• Revenue growth over 5 years

    The percentage to which the sales of a company have grown over the last five years

  • Revenues in US dollars

    The total income, both cash and non cash, received from an enterprise or business, before any expenses are paid - in US dollars.

  • Total Assets

    The combined value of all items of monetary value owned by an individual or business. A company's assets include tangible assets, such as equipment, inventory and real property, and intangible assets such as goodwill (the value of a company's name - or its sub brands - in the market), patents and other intellectual property.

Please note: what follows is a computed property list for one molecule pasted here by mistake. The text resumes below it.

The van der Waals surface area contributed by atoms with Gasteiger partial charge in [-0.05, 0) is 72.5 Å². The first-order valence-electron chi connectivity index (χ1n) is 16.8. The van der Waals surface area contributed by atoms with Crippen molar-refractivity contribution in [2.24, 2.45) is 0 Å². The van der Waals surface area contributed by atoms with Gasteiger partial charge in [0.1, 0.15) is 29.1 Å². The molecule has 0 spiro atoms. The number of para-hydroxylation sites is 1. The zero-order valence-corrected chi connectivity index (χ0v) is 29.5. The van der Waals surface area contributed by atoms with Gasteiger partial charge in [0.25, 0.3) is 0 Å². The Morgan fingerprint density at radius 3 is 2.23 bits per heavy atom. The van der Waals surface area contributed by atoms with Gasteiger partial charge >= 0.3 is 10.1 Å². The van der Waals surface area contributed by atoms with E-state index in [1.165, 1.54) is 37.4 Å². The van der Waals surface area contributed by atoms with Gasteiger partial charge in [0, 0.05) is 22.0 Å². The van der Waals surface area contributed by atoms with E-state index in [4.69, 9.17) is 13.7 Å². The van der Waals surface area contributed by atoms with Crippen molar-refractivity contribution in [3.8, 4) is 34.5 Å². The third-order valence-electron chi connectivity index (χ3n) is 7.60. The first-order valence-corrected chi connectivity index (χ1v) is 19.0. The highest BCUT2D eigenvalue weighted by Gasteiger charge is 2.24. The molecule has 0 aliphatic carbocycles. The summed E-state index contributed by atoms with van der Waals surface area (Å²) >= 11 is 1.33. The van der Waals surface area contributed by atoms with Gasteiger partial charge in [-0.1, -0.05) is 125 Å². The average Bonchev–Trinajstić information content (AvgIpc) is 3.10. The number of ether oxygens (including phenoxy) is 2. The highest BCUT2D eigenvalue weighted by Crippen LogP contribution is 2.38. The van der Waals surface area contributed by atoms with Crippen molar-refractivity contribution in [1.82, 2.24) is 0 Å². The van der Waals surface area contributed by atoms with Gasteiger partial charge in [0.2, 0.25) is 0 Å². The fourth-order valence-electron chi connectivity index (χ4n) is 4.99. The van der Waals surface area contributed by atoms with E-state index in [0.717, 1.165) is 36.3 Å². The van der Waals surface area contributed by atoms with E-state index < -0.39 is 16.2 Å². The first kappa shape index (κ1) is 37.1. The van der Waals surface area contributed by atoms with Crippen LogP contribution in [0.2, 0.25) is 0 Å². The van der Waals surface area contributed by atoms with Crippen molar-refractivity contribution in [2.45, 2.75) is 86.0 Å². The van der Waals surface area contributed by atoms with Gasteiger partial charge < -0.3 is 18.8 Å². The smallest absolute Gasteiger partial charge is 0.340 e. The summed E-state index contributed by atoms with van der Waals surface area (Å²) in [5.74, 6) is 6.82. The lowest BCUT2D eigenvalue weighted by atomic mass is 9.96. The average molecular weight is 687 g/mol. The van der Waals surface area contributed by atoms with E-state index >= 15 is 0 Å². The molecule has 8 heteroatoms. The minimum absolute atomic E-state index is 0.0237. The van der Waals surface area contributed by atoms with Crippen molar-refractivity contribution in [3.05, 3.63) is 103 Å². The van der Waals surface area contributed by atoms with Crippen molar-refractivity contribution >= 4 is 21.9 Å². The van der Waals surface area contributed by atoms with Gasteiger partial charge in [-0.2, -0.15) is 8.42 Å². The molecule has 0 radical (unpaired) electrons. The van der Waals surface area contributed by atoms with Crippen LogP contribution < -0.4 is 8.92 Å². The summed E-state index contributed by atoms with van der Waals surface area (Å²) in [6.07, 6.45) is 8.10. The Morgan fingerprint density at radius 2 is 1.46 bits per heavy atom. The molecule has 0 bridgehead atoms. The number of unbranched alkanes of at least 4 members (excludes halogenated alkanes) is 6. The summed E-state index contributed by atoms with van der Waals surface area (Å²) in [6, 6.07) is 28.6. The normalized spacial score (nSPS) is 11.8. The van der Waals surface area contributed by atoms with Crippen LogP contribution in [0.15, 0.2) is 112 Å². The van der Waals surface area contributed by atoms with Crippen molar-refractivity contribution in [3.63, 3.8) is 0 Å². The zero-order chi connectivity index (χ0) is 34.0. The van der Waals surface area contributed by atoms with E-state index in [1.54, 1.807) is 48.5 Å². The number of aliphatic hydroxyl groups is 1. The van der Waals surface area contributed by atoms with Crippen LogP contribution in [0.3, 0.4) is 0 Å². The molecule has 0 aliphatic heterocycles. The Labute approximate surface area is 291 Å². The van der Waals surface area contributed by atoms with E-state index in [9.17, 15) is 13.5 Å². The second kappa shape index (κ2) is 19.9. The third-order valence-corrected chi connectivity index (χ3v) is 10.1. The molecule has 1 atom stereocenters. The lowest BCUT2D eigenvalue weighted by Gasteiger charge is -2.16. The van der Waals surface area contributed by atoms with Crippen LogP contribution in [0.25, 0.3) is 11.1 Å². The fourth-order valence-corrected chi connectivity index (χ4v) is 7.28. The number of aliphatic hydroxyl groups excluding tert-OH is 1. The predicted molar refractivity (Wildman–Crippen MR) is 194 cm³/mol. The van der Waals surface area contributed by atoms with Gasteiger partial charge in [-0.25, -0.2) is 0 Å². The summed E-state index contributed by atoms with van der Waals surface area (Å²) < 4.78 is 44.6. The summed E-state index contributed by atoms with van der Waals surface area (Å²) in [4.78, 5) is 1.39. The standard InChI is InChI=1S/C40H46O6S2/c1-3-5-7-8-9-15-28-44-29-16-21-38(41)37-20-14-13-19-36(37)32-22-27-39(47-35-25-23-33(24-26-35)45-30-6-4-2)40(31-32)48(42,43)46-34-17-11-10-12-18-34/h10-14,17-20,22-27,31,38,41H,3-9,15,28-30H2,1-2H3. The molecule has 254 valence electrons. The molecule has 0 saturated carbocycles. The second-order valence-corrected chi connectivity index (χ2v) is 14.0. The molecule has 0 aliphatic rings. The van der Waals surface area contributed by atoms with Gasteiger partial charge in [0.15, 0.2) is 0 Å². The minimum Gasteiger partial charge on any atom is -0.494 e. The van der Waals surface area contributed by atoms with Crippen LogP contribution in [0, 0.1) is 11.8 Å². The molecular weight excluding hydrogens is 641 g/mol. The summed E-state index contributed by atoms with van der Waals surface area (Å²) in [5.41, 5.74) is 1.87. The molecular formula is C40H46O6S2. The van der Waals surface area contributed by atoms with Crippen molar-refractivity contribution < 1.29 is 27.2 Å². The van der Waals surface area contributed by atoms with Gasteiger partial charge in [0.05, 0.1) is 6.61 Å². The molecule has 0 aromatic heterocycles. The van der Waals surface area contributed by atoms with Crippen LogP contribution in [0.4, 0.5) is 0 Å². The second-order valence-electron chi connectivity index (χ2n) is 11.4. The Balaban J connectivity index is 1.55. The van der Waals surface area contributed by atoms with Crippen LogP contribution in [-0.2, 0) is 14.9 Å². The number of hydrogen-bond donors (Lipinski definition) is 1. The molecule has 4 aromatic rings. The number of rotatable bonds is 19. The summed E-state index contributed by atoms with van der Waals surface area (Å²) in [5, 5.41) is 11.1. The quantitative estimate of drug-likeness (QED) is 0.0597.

• Total Assets to Equity

    A ratio evaluating the share value compared to assets a company owns.

  • Total Assets USD

    The combined value of all items of monetary value owned by an individual or business. A company's assets include tangible assets, such as equipment, inventory and real property, and intangible assets such as goodwill (the value of a company's name - or its sub brands - in the market), patents and other intellectual property - expressed in US dollars.

  • Volatility over 10 days

    The volatility of an equity over the last 10 days

  • Volatility over 200 days

    The volatility of the equity over the last 200 days

  • Volatility over 30 days

    The volatility of the equity over the last 30 days

  • Volatility over 90 days

    The volatility of the equity over the last 90 days